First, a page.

Arts and Entertainment

Yes, We Have Reached the Pinnacle of Musical Creation, and It's Called 100 gecs.

An examination of the internet’s latest experimental music sweetheart, 100 gecs.

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As time passes and we progress further into the future, the media that we consume shall, of course, become less recognizable; this is inevitable. There are, however, distinct times during which we must ask ourselves if we have ventured too far into the future, past any outpost of comfort. We find ourselves at the most novel frontiers of art, of human potential. Enter 100 gecs, “musical” duo originally from St. Louis. 100 gecs consists of Laura Les and Dylan Brady, and in recent months, they have garnered much attention, though not without a mixed bag of critical opinions.

Dylan Brady and Laura Les initiated their friendship at a party in 2012. The 100 gecs project began in 2015 when Brady visited Les at her college, and they produced the first track of their 2017 self-titled EP. They recorded the EP in Chicago, where they saw the cryptic words “100 gecs” spray-painted on the side of a building, and adopted it as the name of their partnership. (Presently, Les and Brady work on their music from Chicago and Los Angeles, respectively). They began to receive serious critical acclaim upon the release of their debut album “1000 gecs” (2019), released in May. Additionally, they joined alternative hip-hop collective BROCKHAMPTON on tour later that year, further solidifying their place in discussions of experimental music.

Their following, which is best characterized as cultish, has developed steadily over the past few years. 100 gecs is surrounded by rampant meme culture and has been embraced by TikTok, exposing even more people to their music. Their fans, who have yet to receive a definitive nickname (perhaps “gecs” or “absolute geniuses” would be appropriate), have even coined the term “geccing” to describe the act of thoroughly embracing and losing themselves in the music of 100 gecs. The pine tree on the cover of their project “1000 gecs” has been declared a landmark by the fanbase, and many fans have made a pilgrimage to its location in Des Plaines, Illinois.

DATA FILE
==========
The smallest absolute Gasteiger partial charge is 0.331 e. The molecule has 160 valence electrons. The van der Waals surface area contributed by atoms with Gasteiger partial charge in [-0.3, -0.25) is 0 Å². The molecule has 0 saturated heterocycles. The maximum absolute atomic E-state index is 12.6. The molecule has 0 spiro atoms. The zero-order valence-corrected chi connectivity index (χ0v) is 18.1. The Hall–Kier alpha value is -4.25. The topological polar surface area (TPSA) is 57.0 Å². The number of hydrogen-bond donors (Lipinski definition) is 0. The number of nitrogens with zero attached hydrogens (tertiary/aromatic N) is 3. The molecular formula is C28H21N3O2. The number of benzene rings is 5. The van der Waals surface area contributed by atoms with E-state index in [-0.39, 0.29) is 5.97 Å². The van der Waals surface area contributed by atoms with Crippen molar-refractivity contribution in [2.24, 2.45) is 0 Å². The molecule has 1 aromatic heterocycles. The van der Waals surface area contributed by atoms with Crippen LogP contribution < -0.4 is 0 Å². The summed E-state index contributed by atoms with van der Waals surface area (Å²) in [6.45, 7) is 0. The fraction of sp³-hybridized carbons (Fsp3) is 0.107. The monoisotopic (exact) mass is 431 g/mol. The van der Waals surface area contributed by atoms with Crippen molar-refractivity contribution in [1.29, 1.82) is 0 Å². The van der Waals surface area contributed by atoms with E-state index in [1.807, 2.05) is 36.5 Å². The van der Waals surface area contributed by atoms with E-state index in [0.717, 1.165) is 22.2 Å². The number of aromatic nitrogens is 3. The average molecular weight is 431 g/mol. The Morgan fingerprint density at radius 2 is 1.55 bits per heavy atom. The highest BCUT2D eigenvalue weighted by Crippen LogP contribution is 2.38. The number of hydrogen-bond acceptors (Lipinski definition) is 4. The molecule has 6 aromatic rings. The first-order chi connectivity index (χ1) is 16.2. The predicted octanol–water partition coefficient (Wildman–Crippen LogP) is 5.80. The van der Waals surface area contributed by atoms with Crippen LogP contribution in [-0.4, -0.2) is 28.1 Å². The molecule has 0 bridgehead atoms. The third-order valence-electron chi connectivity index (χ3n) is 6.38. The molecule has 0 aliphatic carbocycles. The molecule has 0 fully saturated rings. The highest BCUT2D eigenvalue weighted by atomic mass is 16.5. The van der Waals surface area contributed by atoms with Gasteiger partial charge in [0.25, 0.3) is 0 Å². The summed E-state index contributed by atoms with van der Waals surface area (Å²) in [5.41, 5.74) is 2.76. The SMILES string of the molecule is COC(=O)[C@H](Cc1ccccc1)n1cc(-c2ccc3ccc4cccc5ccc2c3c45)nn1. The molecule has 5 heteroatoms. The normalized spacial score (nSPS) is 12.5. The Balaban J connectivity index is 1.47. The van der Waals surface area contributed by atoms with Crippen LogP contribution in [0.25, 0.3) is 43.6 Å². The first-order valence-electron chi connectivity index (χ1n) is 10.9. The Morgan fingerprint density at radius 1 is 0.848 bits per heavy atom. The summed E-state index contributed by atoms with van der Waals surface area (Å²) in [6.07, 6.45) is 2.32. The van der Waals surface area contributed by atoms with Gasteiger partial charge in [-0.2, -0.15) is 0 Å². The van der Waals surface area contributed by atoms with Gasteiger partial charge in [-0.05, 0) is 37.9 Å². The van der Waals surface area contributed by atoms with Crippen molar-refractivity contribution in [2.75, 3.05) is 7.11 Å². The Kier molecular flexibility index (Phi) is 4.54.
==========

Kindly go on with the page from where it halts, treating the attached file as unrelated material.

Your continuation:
More recently, 100 gecs created a buzz with the July release of the remix album “1000 gecs and the Tree of Clues” (2020), over a year after their debut. This album is absolutely star-studded, featuring names such as Charli XCX, Rico Nasty, Kero Kero Bonito, Injury Reserve, Fall Out Boy, Tommy Cash, and more. The album, which reinvents its 2019 predecessor in unique and shocking ways, was received with a mixture of sensational acclaim and bewildered criticism (from those who have yet to develop a taste for “geccing”).

The 100 gecs sound is perhaps best described as being distinctly electronic and abrasive, yet full of catchy earworm melodies. Though the duo has developed their own unique style, there are certain genres apparent throughout their discography, especially on the remix album, in which other artists put their own twist on the 2019 tracks. Elements of electro-pop, bubblegum pop, hardcore, speedcore, noise music, and more are all present. These labels give a rough idea of what the 100 gecs experience is, but to box 100 gecs into an assortment of genre descriptions undermines the very experimental principles upon which the duo was founded. To enjoy 100 gecs is to embrace each stylistic choice that they make, and to recognize that the experimentalism is the lifeblood of the music. The essence of 100 gecs is that it resists labeling; indeed, Brady and Les are that avant-garde. 100 gecs is its own sound, and anyone spending too much time trying to figure out exactly what they’re listening to is missing the point. Brady and Les certainly don’t spend much—if any—time concerning themselves with the details of their genre. Their creative process rests on one crucial goal: creating music that they enjoy. They do what feels natural—and the fans eagerly eat it up—because in the end, the primary audience that they aim to please is themselves.

Whether you love their music or think it sounds like forks in a blender put through autotune, you ought to appreciate the mission. Feel free to voice your distaste, as they genuinely do not care. They’ve got a rabid following who appreciates everything that they try, and even a fan started a petition to make the “gec tree” the eighth wonder of the modern world. They aren’t stopping anytime soon. Strap in, and get geccing.